The line between crossovers and SUVs has been blurred in recent years, as it’s not defined by the platform anymore. Nowadays, you get big high-riders with unibody constructions and small ones that still boast body-on-frame architectures, like the Suzuki Jimny.
So, where does this put the Jeep Renegade? In theory, in the crossover section, as it’s based on the Fiat 500X. In practice, depending on how you spec it, you could call it a small SUV, despite the short overhangs and sturdy looking exterior.
Designed to look like a smaller version of the Wrangler, the Renegade is arguably one of the best-looking high riders in the small segment. It offers impressive headroom at the back and the legroom isn’t bad either, especially with two rather than three passengers. The front seats are decently comfortable, you get enough storage spaces and new tech gear, including automatic emergency braking, cruise control and navigation system, although to benefit from Apple CarPlay and Android Auto you will have to go for the higher trim levels.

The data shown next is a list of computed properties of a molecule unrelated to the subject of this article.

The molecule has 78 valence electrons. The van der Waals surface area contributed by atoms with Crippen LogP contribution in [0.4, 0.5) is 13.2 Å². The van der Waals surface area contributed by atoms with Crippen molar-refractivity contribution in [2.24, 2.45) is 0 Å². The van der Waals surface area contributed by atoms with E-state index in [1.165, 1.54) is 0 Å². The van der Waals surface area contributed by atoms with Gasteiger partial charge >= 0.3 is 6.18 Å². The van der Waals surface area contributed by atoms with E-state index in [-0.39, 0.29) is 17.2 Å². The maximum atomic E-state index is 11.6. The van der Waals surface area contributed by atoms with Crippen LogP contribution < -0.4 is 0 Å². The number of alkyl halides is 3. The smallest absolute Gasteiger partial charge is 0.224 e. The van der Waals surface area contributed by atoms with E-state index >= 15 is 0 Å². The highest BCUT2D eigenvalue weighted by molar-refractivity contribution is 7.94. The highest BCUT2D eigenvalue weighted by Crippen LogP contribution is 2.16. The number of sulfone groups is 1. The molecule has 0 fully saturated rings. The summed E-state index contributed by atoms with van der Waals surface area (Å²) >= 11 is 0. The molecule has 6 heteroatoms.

The range starts with the $22,620 Sport, which packs a 2.4-liter four-pot with 180 HP and a 9-speed automatic transmission. The $24,640 Latitude has the same engine and so do the $25,270 Upland and $25,635 Altitude, whereas the $27,245 Limited is powered by the 177 HP turbocharged 1.3-liter unit. The Trailhawk and High Altitude make use of the same engine and start at $28,215 and $29,240 respectively. If you’re in the market for a Renegade, then you may want to go easy on the options, though, as it could end up costing close to $36,000, like KBB’s tester, and that is Wrangler Sport Altitude territory.